Pakistan is on the verge of joining an elite group of countries capable of manufacturing unmanned aircraft capable of killing as well as spying, according to a senior defence official.
Pakistan, which opposes lethal drone strikes carried out by the CIA in its territory, said it is only developing remote-controlled aircraft for surveillance purposes.
However, during a major arms fair held in Karachi last week, military officials briefed some of Pakistan's closest allies about efforts by the army to develop its own combat unmanned aerial vehicle (UAV), reports The Guardian.
"The foreign delegates were quite excited by what Pakistan has achieved. They were briefed about a UAV that can be armed and has the capability to carry a weapon payload. It does not have the efficiency and performance as good as Predator. But it does exist," said the official, referring to the US combat drone widely used to attack militant targets.
The official said Pakistan wanted to demonstrate to friendly countries, namely Turkey and the Gulf, that it can be self-sufficient in a technology that is revolutionising warfare and which is currently dominated by a handful of countries that do not readily share the capability.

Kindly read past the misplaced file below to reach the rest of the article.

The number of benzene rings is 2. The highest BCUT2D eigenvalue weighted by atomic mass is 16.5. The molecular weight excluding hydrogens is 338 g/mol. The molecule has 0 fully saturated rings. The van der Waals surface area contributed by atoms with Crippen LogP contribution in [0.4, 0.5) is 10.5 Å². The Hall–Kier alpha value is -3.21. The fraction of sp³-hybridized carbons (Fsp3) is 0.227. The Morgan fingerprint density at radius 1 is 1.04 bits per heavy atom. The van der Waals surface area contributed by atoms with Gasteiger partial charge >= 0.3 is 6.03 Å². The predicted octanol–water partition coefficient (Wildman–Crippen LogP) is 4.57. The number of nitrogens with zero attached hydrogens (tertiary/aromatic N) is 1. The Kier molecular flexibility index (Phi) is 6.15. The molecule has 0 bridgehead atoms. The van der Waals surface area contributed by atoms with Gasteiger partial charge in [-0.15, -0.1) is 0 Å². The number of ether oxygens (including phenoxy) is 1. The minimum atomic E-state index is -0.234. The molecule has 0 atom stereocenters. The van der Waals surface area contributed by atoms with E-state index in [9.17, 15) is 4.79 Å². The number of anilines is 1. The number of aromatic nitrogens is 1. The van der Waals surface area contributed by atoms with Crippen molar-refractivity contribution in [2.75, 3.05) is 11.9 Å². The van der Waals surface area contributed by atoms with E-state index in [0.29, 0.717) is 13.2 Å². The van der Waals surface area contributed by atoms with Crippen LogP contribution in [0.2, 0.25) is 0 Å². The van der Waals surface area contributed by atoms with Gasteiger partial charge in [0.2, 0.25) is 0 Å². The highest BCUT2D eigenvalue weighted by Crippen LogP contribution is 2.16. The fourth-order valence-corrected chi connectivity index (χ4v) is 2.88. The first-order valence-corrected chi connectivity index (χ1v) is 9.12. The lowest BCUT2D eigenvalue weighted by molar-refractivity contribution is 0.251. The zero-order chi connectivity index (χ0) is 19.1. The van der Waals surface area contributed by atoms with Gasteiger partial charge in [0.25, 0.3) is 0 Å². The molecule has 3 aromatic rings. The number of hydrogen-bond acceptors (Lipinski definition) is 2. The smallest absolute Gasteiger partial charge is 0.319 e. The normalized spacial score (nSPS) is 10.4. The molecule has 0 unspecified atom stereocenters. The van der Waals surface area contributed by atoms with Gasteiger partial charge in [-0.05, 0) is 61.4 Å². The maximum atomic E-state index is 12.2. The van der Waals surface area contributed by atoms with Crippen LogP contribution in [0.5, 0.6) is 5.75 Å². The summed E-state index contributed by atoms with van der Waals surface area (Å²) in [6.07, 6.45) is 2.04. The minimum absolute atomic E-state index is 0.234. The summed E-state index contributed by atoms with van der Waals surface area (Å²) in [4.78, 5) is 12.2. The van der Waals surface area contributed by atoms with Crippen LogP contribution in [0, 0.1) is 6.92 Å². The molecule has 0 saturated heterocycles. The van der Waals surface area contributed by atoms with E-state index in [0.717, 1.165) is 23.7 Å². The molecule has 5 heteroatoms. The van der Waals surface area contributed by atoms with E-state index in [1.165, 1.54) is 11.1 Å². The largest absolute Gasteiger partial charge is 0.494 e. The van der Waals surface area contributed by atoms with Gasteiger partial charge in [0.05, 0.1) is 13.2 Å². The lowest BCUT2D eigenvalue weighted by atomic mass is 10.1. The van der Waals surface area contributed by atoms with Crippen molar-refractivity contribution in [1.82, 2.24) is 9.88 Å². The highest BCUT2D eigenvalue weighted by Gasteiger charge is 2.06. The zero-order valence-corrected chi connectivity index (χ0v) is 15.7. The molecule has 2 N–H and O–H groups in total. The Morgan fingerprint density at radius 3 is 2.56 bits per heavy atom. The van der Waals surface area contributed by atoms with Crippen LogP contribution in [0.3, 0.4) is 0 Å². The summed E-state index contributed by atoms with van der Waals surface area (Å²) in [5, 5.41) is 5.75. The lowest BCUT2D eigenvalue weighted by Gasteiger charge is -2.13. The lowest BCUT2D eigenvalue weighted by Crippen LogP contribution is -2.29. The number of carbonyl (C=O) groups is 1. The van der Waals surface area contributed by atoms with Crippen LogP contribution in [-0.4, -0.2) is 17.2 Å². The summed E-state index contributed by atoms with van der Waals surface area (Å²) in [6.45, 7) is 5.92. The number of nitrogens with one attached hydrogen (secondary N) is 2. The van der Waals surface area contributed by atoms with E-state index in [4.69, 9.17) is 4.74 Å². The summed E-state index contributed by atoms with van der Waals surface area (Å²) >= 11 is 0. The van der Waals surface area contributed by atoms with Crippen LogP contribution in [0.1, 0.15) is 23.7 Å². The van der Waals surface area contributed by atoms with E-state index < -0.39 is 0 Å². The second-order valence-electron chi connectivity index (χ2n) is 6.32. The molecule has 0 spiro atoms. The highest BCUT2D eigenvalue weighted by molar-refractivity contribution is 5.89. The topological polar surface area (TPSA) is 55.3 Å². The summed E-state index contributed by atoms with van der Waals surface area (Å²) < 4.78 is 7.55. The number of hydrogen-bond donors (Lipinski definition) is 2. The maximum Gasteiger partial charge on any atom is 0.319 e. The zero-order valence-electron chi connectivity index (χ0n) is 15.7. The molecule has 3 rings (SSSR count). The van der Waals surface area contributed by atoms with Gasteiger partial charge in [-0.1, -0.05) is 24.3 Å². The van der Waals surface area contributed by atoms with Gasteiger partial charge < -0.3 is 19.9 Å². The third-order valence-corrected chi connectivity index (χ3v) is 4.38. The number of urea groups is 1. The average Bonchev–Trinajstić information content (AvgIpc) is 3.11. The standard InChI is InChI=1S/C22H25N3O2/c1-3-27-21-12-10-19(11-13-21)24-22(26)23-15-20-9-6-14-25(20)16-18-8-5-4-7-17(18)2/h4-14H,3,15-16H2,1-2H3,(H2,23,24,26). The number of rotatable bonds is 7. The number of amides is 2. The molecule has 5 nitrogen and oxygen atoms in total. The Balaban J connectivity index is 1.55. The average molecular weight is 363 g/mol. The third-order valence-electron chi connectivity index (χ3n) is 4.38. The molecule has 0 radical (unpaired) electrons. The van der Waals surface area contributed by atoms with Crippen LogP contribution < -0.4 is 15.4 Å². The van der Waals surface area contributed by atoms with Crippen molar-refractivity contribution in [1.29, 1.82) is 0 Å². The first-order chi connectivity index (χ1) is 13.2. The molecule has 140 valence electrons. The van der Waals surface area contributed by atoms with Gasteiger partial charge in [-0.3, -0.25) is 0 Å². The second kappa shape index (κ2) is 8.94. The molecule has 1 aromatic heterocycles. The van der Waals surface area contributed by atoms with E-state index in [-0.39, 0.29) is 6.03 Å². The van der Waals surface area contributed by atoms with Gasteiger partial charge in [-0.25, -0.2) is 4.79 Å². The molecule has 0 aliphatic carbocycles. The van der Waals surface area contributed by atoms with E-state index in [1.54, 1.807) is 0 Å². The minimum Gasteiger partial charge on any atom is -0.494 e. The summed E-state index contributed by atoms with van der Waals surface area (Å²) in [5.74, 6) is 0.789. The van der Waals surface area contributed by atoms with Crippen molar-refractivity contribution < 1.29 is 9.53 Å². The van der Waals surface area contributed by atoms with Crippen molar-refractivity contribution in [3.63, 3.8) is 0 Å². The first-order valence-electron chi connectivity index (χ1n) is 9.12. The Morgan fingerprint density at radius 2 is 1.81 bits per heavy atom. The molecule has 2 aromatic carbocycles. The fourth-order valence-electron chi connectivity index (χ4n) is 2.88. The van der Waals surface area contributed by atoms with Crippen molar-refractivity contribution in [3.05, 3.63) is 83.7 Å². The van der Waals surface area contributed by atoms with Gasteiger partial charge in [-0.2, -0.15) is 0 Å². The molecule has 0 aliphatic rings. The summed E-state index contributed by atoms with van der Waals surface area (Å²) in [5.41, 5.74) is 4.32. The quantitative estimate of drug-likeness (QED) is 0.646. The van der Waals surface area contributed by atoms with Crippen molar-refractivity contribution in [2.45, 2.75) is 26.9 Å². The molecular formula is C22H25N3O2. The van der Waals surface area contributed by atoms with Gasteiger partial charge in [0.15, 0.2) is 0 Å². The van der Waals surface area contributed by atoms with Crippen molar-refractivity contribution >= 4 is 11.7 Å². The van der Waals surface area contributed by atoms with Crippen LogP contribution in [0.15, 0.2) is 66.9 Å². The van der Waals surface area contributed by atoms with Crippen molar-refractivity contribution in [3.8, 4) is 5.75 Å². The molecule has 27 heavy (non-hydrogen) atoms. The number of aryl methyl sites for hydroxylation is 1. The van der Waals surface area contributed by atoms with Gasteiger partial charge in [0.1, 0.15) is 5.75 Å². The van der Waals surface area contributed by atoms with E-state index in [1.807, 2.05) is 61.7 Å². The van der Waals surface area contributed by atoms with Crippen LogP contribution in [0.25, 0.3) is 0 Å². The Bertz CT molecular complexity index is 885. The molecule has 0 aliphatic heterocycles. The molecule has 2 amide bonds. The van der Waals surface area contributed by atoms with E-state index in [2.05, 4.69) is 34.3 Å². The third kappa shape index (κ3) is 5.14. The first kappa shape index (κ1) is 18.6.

Huw Williams, an expert on unmanned systems at Jane's Defence Weekly, expressed doubts that Pakistan could have succeeded in progressing very far from the "pretty basic" small reconnaissance drones, which the country publicly exhibited at the weapons show.
"The smaller systems are not greatly beyond that of a model aircraft. But the larger, long-endurance drones are a step up in technology across the board," he said.
Only the US and Israel are currently believed to have drones that can fire missiles. China and Turkey are also working on large-scale combat drones.
Raja Sabri Khan, chief executive of Integrated Dynamics has been deliberately refocusing his company's efforts on smaller drones, many of which are launched by hand, which are mostly intended for civilian use.
"We have these small drones, but not enough of them and we do not always get them when we have operations. They are excellent for observing the Taliban, their movements and deployments," said a Pakistani army colonel attending the exhibition.